Cancer center looks at Silver Lining
December 28, 2006
Aspen, CO ColoradoASPEN Cancer Survivor Center officials have offered $5.1 million for the 6.4-acre Silver Lining Ranch in Aspen, an amount the listing broker said was not reasonable.The property is listed at $25 million. From 1998 until August, the Silver Lining Ranch was home to Andrea Jaeger’s nonprofit Silver Lining Foundation. Jaeger, recently ordained as a nun, retired from professional tennis in 1990 and since has dedicated her efforts to children with cancer.Fritz and Fabi Benedict donated the land to Jaeger’s foundation in 1993. With an initial $1.7 million donation from Ted Forstman, Jaeger set up the property as a place where kids with cancer could escape a sterile hospital environment for outdoor pursuits in Aspen.When originally developed by Benedicts, the property was a single family lot. Jaeger’s foundation asked the city to annex the property, rezoning it for use by a nonprofit. According to listing agent Ed Zasacky of Carol Ann Jacobson Realty in Aspen, neighbors signed off on it.
Jaeger later established the Little Star Foundation in the town of Hesperus. Originally operated as a satellite to the Silver Lining Ranch, the Little Star Foundation moved all of its operations to their property near Durango, and Jaeger put the Aspen property on the market in August.The foundation plans to submit a rezoning of the property in coming weeks and sell the parcel as a single-family residence, Zasacky said.The $25 million asking price will fill Little Star Foundation coffers, Jaeger said in July.”The money goes to the kids. It doesn’t go to an individual,” Zasacky said, adding that there have been other offers and any decision is up to the board of the foundation.Jaeger was not available for comment.Riggs Klika, director of the Cancer Survivor Center, contacted The Aspen Times on Thursday to report his organization’s offer.
“We know that Andrea put the Silver Lining Ranch up for sale, and we knew this was an opportunity,” Klika said. But he added, the Cancer Survivor Center doesn’t have the kind of money Silver Lining Ranch is asking.The Cancer Survivor Center is a nonprofit Klika founded in 2005 to aid cancer patients in recovery with Olympic-inspired athletic training. The growing center now operates out of donated office space and uses the Aspen Club gym.”We submitted a genuine offer to Ed Zasacky today,” Klika said, and he hopes the fellow nonprofit will consider the offer so his Cancer Survivor Center can grow. He added that there is room to keep Jaeger’s Little Star Foundation as part of the new facility.”They want to sell this as a single-family home,” Klika said. “We are trying to buy this and preserve it as a retreat center.”The 6.4 acres along the Roaring Fork River east of Aspen is home to a large community hall, a large commercial kitchen, dining room, treatment rooms and pool.Klika hopes Jaeger’s foundation will respond to the offer and said the Cancer Survivor Center is actively looking for more donations.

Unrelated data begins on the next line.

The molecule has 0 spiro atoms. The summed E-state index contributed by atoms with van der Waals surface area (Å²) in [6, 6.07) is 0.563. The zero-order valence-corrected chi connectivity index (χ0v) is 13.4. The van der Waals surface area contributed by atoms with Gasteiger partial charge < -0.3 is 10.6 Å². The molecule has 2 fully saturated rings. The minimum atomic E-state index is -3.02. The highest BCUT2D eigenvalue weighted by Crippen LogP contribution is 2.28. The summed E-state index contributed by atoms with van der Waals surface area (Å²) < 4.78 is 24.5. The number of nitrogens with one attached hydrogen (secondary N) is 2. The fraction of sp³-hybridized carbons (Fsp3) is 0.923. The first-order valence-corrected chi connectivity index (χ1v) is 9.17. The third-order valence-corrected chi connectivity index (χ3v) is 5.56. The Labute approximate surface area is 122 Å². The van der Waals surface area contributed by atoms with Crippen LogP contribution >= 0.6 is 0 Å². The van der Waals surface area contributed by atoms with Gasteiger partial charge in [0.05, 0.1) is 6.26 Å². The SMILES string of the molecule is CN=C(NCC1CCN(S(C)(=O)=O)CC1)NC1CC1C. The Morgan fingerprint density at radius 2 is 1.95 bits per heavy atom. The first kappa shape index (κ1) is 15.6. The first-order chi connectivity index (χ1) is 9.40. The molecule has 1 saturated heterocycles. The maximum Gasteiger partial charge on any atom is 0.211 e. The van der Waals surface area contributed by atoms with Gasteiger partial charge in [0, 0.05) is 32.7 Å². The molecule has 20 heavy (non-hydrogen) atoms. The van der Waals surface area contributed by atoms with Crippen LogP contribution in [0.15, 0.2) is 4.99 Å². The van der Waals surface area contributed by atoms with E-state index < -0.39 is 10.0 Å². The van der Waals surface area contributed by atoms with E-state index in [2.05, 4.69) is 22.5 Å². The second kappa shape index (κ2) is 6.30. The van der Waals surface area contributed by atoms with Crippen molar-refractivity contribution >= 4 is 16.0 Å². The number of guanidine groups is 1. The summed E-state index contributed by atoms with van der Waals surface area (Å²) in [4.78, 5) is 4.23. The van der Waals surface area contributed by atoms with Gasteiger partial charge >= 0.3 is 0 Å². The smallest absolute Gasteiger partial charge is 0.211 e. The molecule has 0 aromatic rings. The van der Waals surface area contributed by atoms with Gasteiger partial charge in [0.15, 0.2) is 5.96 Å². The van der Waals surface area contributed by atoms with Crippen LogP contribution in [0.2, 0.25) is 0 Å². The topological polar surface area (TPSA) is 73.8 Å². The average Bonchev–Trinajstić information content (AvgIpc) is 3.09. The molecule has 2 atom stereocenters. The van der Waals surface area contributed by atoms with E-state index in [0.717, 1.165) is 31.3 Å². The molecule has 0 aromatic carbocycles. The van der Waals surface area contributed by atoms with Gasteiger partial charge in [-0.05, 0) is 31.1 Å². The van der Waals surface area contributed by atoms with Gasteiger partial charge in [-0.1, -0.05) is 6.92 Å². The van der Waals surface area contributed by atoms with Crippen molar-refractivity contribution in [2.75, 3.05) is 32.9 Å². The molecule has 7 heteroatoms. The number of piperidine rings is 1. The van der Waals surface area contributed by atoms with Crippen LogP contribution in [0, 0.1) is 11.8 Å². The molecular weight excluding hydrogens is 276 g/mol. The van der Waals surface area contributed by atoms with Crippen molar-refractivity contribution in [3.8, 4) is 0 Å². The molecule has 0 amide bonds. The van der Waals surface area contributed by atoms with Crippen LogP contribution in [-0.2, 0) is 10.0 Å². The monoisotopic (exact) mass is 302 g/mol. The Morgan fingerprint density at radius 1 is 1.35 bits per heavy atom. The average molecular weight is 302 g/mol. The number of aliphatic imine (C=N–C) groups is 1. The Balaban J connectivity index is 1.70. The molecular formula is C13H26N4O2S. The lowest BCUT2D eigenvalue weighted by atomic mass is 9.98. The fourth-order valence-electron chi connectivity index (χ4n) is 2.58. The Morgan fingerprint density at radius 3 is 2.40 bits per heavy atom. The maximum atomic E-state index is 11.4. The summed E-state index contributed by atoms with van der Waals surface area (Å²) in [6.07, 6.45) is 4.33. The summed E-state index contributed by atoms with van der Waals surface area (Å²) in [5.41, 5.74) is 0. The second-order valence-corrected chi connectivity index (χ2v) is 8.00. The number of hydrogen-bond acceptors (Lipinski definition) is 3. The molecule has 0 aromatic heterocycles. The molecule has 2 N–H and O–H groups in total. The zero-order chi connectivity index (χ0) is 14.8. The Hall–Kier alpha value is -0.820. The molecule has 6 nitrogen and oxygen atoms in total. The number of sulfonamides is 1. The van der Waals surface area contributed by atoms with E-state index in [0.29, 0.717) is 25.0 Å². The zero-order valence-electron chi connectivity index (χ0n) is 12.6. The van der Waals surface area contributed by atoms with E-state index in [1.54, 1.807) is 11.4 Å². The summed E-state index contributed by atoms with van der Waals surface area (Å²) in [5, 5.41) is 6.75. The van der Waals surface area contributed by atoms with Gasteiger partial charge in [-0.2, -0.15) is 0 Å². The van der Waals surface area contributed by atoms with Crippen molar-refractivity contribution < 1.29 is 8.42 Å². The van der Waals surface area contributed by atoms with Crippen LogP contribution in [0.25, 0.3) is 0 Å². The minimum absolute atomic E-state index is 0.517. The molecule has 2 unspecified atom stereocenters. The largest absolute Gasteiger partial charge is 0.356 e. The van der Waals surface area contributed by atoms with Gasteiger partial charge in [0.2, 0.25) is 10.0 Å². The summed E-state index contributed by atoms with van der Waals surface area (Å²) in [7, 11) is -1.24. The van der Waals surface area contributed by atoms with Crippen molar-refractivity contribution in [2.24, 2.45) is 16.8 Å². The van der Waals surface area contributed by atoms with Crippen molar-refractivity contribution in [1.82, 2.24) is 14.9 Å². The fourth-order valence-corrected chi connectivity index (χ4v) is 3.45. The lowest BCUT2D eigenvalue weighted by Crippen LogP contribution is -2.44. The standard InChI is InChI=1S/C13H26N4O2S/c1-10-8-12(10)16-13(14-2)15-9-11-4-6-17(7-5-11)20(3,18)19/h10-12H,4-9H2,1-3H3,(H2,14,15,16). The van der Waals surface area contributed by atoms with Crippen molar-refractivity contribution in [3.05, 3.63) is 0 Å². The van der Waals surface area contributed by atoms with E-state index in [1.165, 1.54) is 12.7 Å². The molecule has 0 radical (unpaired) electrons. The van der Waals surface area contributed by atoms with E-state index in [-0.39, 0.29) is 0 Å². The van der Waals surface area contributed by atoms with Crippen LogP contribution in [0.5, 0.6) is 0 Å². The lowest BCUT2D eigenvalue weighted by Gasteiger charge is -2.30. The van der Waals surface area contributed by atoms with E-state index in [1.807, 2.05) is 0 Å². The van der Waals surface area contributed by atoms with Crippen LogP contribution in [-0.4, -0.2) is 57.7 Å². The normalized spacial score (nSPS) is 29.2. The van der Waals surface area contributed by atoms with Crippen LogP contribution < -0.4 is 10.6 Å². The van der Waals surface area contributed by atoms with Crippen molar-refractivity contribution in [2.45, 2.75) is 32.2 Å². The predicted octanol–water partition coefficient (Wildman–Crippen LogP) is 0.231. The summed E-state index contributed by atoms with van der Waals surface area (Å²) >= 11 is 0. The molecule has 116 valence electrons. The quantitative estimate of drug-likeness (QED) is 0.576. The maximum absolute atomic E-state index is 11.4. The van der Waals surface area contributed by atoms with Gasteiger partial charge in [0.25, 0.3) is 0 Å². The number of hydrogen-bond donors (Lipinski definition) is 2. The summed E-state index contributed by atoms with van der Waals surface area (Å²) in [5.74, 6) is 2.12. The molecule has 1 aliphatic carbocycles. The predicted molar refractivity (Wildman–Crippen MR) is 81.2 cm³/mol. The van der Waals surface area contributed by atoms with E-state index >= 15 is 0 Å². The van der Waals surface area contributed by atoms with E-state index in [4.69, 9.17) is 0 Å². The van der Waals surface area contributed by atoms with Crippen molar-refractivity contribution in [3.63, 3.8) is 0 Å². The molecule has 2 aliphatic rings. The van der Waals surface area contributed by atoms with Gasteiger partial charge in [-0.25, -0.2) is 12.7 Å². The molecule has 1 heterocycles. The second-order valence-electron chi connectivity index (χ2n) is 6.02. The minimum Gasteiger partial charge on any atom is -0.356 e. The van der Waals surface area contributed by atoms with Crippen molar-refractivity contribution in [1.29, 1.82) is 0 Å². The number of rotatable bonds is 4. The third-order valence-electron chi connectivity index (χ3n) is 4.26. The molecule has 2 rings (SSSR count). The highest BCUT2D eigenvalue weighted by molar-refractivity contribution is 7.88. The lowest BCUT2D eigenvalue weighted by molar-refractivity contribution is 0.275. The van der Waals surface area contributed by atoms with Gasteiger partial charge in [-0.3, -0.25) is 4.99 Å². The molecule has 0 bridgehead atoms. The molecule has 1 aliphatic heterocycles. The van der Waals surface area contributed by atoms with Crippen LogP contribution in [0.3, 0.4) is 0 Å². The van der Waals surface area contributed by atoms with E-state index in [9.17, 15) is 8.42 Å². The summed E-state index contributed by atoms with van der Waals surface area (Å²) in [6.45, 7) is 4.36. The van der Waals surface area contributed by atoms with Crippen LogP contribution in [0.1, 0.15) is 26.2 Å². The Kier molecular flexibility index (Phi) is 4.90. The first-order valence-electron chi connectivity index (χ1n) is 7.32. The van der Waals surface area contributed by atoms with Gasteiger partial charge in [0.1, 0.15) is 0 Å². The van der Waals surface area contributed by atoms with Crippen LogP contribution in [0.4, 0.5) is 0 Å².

“Our attitude is, ‘We want to continue on in your tradition,'” Klika said.”This doesn’t go into somebody’s pocket, it goes to kids with cancer,” Zasacky said.”Business in Aspen as a nonprofit is difficult,” Zasacky said, adding that the elevation proved difficult for the young clients. “And what business wants its sole office in Beverly Hills [Aspen]?”The operation near Durango is “a real ranch,” he said, and the nonprofit has moved there completely.Officials from the Little Star Foundation were not available for comment.Charles Agar’s e-mail address is firstname.lastname@example.org.